invisible threads

Illustration by Gauraang Biyani

Technology’s Invisible Threads

"A telling analogy is how a person takes the same two seconds to gaze at a painting as he does to refresh on social media. We are bound to technical innovations by invisible threads."

On Sept. 22, Invisible Threads: Technology and its Discontents, the first exhibition of the academic year, opened at NYU Abu Dhabi’s Art Gallery. Drawing on the the topic of man versus machine, the artworks selected depict a shared contemporary concern. Various implications and questions surrounding the unbalanced relationship between humans and technology arose at the subsequent panel discussion with curators and artists, as did nuances of Freudian and Enlightenment theories.
As a non-commercial, non-collecting university museum, the NYUAD Art Gallery intends to develop new ideas by co-curating with members of faculty, as it has in this case with Head of Interactive Media and Assistant Arts Professor Scott Fitzgerald. Other contributors to the showcase include Kuwaiti artist Monira Al Qadiri and Brooklyn-based Siebren Versteeg, who fed their own experiences and interests in the technological realm into their works.
The rationale behind the title and theme of Invisible Threads is multifold.
“Human nature doesn’t change, only our technology does,” explained Fitzgerald. Such developments have prompted adaptations on the human side that may even undermine initial instincts. A telling analogy is how, on average, a person takes the same two seconds to gaze at a painting as he does to wait for his newsfeed to refresh on a social media app. Thus, we are currently bound to many technical innovations by invisible threads, of which we often seem unaware. On that note, the exhibition attempts to uncover other ways in which we respond to technology and explore how it responds to us through feedback mechanisms.
The artwork itself offers various highlights. For example, an Ai Weiwei piece provides a commentary on the performative nature of social media, in the form of a pattern combining a cheery Twitter bird and surveillance cameras. The golden opulence of the piece may tell of the value we ascribe to our online presence, although the kaleidoscopic arrangement conveys how easy it is to get lost in that maze. Another example is A Chandelier for One of Many Possible Ends by Phillip Stearns, which is an arrangement of mirrors that catches its viewers looking at them and then tilts accordingly to catch light and bend it toward their eyes. As a manifestation of simultaneous cooperation and the lack thereof, the viewer is left to question whether they indeed utilize technology, or if technology uses them.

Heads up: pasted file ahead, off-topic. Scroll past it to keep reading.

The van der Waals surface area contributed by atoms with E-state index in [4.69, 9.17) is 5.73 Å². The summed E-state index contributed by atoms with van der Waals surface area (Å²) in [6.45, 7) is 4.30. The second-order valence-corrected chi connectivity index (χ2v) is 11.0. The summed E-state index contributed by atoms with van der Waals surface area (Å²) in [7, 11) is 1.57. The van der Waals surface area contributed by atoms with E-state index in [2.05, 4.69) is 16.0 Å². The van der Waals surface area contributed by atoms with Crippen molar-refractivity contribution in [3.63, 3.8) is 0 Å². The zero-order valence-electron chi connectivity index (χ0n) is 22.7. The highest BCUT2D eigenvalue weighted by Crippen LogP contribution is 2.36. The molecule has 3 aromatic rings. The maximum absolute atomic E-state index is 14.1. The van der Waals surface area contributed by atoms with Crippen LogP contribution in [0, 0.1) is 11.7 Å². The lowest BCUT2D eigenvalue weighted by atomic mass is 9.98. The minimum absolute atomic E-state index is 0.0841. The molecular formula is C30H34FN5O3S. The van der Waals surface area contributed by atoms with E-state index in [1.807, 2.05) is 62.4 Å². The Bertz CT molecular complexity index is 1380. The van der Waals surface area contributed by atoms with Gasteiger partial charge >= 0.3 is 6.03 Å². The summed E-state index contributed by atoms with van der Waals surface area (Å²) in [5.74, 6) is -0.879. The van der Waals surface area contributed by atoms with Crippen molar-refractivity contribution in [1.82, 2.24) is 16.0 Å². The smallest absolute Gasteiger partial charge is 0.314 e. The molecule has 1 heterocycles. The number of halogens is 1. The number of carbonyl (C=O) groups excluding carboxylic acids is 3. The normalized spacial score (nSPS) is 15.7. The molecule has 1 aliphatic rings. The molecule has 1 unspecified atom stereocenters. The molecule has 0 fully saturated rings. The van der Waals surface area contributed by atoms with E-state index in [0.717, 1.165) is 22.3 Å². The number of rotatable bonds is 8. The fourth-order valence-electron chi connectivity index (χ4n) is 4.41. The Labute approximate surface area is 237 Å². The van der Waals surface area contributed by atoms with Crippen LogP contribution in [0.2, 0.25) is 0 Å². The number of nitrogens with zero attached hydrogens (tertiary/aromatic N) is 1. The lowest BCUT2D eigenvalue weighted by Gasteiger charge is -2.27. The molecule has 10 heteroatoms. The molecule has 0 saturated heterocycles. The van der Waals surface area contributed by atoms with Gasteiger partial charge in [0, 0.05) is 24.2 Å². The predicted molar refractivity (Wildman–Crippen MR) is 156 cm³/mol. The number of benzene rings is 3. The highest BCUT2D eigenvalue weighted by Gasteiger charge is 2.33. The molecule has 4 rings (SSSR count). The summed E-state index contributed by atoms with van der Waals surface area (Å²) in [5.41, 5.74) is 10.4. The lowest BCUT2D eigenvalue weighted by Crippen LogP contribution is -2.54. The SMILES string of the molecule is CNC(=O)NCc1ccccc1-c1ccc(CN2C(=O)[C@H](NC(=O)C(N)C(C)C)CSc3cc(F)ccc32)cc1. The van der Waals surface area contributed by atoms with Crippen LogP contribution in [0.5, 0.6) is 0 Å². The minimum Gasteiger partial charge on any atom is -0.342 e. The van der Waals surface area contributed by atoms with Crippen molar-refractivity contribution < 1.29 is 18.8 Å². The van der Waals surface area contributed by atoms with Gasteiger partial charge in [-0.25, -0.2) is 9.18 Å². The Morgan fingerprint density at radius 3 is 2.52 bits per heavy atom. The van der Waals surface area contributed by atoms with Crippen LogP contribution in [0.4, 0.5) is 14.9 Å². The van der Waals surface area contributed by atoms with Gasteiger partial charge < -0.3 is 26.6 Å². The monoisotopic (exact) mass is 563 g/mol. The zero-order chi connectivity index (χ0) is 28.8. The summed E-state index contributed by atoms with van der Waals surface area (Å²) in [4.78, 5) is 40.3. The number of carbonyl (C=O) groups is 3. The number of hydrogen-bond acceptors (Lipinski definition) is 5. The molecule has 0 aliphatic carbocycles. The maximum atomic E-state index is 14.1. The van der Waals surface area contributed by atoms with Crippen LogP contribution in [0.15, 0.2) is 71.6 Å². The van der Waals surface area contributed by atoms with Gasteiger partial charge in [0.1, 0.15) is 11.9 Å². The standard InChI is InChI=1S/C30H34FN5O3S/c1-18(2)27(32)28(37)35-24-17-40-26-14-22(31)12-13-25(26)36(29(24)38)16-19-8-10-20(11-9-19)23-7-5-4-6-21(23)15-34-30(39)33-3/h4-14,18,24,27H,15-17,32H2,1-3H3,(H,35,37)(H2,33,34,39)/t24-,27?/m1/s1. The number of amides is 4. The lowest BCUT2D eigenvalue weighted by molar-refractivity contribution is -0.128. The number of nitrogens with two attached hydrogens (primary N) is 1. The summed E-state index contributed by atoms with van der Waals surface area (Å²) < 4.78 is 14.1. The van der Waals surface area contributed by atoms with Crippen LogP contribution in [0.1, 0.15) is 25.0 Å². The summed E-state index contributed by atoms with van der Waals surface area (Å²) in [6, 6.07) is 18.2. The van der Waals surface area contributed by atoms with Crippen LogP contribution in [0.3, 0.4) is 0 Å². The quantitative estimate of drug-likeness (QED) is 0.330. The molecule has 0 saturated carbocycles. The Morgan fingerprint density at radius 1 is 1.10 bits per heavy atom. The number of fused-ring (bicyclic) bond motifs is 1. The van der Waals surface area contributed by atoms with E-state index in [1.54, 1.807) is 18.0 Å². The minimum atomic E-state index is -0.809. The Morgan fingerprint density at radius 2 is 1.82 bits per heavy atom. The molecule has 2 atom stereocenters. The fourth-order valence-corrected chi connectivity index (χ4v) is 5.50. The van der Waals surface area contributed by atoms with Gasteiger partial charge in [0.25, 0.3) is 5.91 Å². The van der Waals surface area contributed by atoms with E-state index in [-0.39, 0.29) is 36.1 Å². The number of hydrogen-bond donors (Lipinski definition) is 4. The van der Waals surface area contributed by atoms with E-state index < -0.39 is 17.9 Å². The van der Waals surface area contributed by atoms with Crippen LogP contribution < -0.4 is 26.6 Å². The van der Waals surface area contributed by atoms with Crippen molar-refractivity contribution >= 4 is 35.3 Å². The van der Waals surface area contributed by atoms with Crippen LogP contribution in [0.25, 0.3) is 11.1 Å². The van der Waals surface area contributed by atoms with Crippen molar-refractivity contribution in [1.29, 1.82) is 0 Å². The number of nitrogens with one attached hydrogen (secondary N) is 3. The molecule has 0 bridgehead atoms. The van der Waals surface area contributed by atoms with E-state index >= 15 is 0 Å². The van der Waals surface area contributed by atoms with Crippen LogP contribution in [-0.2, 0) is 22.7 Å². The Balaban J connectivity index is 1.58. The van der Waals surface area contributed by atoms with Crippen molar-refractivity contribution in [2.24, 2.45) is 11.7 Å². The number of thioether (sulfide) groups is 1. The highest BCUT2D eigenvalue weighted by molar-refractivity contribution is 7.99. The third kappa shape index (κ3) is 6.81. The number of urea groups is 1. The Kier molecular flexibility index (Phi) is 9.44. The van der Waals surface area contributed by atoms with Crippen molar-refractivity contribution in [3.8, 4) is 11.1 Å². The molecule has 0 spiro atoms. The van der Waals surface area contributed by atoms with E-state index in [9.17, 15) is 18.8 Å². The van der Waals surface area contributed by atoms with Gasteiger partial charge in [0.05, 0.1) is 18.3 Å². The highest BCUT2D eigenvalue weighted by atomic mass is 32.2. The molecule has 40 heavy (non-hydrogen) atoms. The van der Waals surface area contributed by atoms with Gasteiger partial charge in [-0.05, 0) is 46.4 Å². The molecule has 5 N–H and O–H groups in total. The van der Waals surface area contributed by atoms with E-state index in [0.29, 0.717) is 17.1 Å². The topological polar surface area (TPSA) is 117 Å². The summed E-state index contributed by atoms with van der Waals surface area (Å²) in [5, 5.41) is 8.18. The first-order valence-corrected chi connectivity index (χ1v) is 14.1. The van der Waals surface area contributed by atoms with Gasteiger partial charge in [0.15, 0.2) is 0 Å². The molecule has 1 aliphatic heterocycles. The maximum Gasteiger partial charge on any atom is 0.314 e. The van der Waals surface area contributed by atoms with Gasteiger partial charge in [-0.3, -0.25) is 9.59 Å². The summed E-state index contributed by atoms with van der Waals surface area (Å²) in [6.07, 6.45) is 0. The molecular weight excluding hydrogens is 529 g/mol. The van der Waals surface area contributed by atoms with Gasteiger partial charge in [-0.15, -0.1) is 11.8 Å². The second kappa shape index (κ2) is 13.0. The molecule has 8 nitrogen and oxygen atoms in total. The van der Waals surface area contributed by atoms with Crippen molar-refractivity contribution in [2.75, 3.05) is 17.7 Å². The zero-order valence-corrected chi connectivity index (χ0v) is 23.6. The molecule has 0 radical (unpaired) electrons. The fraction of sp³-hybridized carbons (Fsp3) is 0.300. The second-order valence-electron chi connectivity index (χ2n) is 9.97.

A particularly innovative highlight that left the audience in awe was artist Versteeg’s algorithmic two-screen construction in which a painting essentially draws itself and in the process, uploads to Google images in order to compare it with the most similar image on the web. This fascination was supplemented by a piece where countless USB cables are arranged in the shape of angel wings. The strong downward motion of the individual strings symbolizes how technology can bring us down and lift us up at the same time.
The exhibition invites the visitor to view technology from a different angle beyond streamlined, everyday encounters. At the same time, technology is presented as more than a gimmick that moves, blinks and beeps. Technology holds true power that one should be aware of. Nevertheless, the delicate line beyond which power leads to overpowering should not be crossed. One particularly moving anecdote emerged from Kuwaiti artist Monira Al Qadiri, who spent time in Tokyo. She recounted how technology is so entwined with everyday life that it is possible to pay with your phone wherever you go, especially when traveling. When she tried to say hello to some strangers at the train station with her friend, they started running away, shying away from human interaction which in many situations is perceived to be outside of the norm.
The exhibition will run until Dec. 31 in the NYUAD Art Gallery.
Natalie Kopczewski is Deputy Creative Editor. Email her at
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